Donations to health and medical research 48% of people indicated that they donated at least annually to health and medical research
People giving $101–$500 up by 13%
An increasing percentage are giving large amounts
Value of donations from regular donors 80% 70%
60% 50% 40% 07% 4 or more times per year
18% 2 to 3 times per year
23% once a year
18% Less than once a year 24% Never 10% Can’t say
Can’t say $500+
While 66% of people who donate at least annually give less than $100 in the last year, since 2008 there has been a noticeable trend up in the percentage of people donating between $101 – 500 per year (from 14% to 27%) and a corresponding decrease in the number of people donating less than $100. Only 1% give $500 or more. Donation intentions stable • Three quarters expect to donate about the same amount • Only 10% expect to donate more than they have in the last year 11
How do we use the internet for our health? ‘Dr Google’ has become a well know expression, but how prevalent is the use of the internet for health information, and in what ways are Australians using it? Research Australia asked a series of questions to explore how the internet is being used by people in relation to their health and illness.
Which websites are used / helpful?
Can’t say / don’t use them
Health organisations like a cancer council or heart foundation
Government websites (‘.gov’)
in the last 12 months to obtain information about a health problem for themselves, a friend or a family member.
Before or after seeing a doctor?
Refer to scientific papers and journals
Personal stories and testimonies from people who have been helped or cured
Sell treatments, courses or programs
78% used the internet
18% used social media
Of the 90% who reported having been unwell at some point in the last 12 months: • 58% used the internet to check their symptoms BEFORE seeing a doctor; while 46% consulted a friend or family member first. • 71% used the internet to seek information AFTER a consultation with a doctor, to learn more about what their doctor told them. 12
Miracle Cures, Super Foods and Special Diets Good health is big business and the world abounds with stories and advertisements for miracle cures, super foods and special diets. We were curious to know what Australians thought about such stories. Overall we found high levels of scepticism.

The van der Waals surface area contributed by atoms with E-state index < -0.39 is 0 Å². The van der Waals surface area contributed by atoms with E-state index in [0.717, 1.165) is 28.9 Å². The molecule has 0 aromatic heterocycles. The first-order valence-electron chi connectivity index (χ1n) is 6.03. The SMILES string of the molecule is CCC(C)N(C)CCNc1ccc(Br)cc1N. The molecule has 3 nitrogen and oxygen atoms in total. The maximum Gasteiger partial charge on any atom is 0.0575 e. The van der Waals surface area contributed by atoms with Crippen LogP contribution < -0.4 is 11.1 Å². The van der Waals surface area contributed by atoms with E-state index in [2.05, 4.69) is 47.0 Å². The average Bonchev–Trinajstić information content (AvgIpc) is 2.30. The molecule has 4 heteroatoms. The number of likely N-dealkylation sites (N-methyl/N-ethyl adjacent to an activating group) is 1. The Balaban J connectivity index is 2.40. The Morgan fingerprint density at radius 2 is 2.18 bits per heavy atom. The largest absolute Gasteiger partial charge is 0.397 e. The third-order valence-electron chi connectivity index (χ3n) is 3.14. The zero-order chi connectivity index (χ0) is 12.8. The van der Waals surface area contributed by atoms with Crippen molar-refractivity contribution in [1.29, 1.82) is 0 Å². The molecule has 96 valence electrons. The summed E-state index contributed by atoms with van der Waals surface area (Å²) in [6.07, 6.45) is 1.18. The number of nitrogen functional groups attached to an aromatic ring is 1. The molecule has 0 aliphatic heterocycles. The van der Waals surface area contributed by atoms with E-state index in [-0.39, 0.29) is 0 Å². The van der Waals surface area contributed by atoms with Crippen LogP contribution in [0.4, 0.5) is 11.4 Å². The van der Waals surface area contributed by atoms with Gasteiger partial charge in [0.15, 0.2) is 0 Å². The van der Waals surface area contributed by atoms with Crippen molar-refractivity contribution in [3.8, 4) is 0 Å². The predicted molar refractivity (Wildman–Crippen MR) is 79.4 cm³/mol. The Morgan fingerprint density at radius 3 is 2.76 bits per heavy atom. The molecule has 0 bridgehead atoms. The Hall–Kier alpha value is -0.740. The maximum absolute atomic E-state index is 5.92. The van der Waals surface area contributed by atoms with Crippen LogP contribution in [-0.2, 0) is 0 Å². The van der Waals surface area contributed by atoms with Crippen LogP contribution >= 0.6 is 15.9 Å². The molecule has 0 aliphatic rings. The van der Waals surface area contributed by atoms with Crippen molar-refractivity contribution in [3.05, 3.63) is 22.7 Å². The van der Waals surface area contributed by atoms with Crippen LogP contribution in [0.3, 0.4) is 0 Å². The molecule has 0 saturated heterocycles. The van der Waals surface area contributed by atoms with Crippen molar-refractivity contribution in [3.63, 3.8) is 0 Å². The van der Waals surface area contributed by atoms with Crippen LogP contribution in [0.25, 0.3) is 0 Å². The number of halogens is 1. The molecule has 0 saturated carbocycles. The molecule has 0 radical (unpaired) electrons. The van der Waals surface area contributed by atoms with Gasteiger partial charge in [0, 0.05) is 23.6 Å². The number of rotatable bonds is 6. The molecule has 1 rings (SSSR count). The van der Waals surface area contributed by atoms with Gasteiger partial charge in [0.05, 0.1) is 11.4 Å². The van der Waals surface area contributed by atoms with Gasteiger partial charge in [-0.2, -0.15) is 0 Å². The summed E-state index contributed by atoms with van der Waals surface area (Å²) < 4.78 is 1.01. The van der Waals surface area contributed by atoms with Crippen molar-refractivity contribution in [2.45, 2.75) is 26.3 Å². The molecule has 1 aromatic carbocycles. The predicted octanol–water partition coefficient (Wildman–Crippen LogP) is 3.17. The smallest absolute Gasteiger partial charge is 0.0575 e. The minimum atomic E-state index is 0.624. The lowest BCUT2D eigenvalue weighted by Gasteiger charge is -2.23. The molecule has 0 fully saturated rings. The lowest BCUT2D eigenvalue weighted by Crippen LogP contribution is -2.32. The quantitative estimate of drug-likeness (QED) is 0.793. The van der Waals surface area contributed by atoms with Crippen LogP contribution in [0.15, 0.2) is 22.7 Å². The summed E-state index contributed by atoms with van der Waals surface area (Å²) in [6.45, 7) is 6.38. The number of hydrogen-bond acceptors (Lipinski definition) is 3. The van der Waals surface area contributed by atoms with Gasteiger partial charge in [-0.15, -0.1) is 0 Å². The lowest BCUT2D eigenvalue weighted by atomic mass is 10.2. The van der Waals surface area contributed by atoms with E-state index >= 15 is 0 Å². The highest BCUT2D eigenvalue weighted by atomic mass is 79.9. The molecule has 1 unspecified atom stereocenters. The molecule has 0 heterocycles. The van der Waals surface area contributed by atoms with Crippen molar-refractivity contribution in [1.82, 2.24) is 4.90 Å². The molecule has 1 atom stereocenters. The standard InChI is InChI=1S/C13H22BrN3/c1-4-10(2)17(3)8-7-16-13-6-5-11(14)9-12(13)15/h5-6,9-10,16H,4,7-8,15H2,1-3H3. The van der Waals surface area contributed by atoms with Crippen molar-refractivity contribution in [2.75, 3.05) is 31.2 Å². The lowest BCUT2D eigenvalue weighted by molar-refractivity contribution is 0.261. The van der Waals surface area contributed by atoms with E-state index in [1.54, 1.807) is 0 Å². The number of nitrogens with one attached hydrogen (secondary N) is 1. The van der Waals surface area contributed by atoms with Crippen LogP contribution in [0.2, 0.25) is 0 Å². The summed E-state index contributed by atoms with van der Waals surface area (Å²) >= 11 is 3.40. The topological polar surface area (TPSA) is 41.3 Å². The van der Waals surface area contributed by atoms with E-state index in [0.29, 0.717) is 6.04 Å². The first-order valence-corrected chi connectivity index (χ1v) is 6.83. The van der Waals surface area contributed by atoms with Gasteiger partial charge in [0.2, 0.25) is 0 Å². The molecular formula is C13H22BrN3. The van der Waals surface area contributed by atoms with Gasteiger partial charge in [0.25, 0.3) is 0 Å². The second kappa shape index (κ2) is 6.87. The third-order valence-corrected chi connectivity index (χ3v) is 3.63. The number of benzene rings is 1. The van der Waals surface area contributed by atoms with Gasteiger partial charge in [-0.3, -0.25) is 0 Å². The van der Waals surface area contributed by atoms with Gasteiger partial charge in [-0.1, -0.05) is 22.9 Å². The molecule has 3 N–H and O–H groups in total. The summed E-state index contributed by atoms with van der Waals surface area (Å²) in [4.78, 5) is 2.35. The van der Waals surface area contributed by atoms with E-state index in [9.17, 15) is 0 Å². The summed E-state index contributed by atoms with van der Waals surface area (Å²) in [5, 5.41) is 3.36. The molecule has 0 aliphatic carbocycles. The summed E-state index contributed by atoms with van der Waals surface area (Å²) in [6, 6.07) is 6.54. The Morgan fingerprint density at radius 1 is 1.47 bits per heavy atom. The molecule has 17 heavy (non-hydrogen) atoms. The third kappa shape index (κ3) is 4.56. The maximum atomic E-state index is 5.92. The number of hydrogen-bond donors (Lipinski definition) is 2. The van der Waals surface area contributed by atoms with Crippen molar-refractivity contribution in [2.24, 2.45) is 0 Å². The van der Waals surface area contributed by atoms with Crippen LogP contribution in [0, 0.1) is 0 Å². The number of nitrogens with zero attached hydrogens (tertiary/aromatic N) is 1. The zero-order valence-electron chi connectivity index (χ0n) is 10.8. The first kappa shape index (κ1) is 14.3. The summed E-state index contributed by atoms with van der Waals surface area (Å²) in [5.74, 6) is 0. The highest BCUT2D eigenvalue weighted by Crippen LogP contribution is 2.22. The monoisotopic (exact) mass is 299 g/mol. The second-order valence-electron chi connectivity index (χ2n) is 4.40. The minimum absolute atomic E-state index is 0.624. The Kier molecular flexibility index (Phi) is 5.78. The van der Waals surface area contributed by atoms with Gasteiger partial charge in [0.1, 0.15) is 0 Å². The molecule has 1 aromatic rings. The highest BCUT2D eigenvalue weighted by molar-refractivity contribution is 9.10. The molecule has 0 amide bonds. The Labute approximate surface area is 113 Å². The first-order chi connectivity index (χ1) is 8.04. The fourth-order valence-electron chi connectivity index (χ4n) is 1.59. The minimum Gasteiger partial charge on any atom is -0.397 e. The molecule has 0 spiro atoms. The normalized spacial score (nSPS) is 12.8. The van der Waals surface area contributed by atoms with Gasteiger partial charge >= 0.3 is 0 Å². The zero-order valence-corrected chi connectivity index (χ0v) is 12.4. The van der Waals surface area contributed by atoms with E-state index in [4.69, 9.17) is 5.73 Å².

The interested were influenced by:
Uninterested in stories
Interested in stories
Women interested in stories
Men interested in stories
The article offers treatments, courses or programs for sale
The article uses scientific language
Personal stories and testimonies from people who have been helped or cured
Quotes from people who are described as doctors or scientists
The article refers to scientific papers and journals
The article recommends you check with your doctor first
61% 63% 13
Opinion Polling Questions Priorities for the Australian Government
Support for science
Firstly, please think about what priorities you think the Federal Government should be focusing on over the next 2–3 years. As you read through the following list of issues, please rate how important you personally think each issue is, as a priority for the Federal Government to be focusing on over the next 2–3 years. Please use a 0 to 10 scale, where a 0 means that it is not important up to a 10 that means it is extremely important or a critical priority for the Federal Government to be focusing on over the next 2–3 years.
How important do you think it is that politicians and public servants at all levels of government listen to advice from scientists?
Medical Research Future Fund The Federal Government announced in the Budget that it will establish a Medical Research Future Fund which builds to $20 billion over 10 years and uses only the investment earnings to fund health and medical research. The aim is for the investment earnings of the Medical Research Future Fund to provide $1 billion per year for health and medical research by 2021. Do you support this proposal? Please rate how important you think the Medical Research Future Fund will be to the following: • Better health for Australians • Development of new drugs & medical devices • Improving our health system • Job creation • Economic growth
It has been suggested that the Federal Government assign a higher priority to improving education focused on science, technology, engineering and mathematics than it currently does. Do you…. Strongly agree, Somewhat agree, Somewhat disagree, Strongly disagree, Unsure? Do you agree or disagree with the following statement? ‘Even if it brings no immediate benefits, basic scientific research that advances the frontiers of knowledge should be supported by the Federal Government.”
All types of health and medical research valued Please rate the importance of research in the following areas: • Making new discoveries about human health and disease • Turning discoveries into new drugs and treatments • Investing in better facilities and equipment in our health and medical research organisations • Investing in national programs and equipment that can be used by all health and medical researchers to make their work more effective. • Research to make our health system safer, more effective and efficient • Research focused on finding ways to prevent illness and promote good health • Working in collaboration with researchers around the world on major problems
Health and medical research can reduce costs When it comes to rising healthcare costs, do you think that research to improve health is part of the problem because it will increase costs or part of the solution as it will help reduce costs?
Our health information